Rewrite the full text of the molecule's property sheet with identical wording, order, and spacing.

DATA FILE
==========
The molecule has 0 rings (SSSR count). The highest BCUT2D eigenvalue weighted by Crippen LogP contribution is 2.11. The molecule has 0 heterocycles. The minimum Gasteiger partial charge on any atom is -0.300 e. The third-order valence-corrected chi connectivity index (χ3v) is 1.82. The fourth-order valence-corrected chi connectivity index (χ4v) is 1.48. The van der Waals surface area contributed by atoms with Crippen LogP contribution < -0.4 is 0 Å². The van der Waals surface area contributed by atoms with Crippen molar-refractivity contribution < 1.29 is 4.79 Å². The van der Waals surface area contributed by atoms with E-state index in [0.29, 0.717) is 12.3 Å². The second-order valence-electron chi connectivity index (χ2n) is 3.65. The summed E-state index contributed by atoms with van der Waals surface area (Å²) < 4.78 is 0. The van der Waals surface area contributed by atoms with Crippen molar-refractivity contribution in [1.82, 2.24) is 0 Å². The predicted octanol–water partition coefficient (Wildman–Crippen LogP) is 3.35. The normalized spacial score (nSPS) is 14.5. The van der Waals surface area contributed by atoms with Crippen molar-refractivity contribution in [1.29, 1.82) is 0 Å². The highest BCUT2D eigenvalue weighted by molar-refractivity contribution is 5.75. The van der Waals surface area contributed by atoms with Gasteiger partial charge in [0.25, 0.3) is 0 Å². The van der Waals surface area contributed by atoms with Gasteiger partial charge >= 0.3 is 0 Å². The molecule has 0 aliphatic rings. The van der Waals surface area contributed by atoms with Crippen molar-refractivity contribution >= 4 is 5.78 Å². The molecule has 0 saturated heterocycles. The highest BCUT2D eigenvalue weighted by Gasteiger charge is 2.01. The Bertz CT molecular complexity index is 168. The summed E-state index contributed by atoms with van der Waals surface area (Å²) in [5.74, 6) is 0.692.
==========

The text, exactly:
The molecule has 0 rings (SSSR count). The highest BCUT2D eigenvalue weighted by Crippen LogP contribution is 2.11. The molecule has 0 heterocycles. The minimum Gasteiger partial charge on any atom is -0.300 e. The third-order valence-corrected chi connectivity index (χ3v) is 1.82. The fourth-order valence-corrected chi connectivity index (χ4v) is 1.48. The van der Waals surface area contributed by atoms with Crippen LogP contribution < -0.4 is 0 Å². The van der Waals surface area contributed by atoms with Crippen molar-refractivity contribution < 1.29 is 4.79 Å². The van der Waals surface area contributed by atoms with E-state index in [0.29, 0.717) is 12.3 Å². The second-order valence-electron chi connectivity index (χ2n) is 3.65. The summed E-state index contributed by atoms with van der Waals surface area (Å²) < 4.78 is 0. The van der Waals surface area contributed by atoms with Crippen molar-refractivity contribution in [1.82, 2.24) is 0 Å². The predicted octanol–water partition coefficient (Wildman–Crippen LogP) is 3.35. The normalized spacial score (nSPS) is 14.5. The van der Waals surface area contributed by atoms with Crippen molar-refractivity contribution in [1.29, 1.82) is 0 Å². The highest BCUT2D eigenvalue weighted by molar-refractivity contribution is 5.75. The van der Waals surface area contributed by atoms with Gasteiger partial charge in [0.25, 0.3) is 0 Å². The van der Waals surface area contributed by atoms with Gasteiger partial charge >= 0.3 is 0 Å². The molecule has 0 aliphatic rings. The van der Waals surface area contributed by atoms with Crippen molar-refractivity contribution >= 4 is 5.78 Å². The molecule has 0 saturated heterocycles. The highest BCUT2D eigenvalue weighted by Gasteiger charge is 2.01. The Bertz CT molecular complexity index is 168. The summed E-state index contributed by atoms with van der Waals surface area (Å²) in [5.74, 6) is 0.692.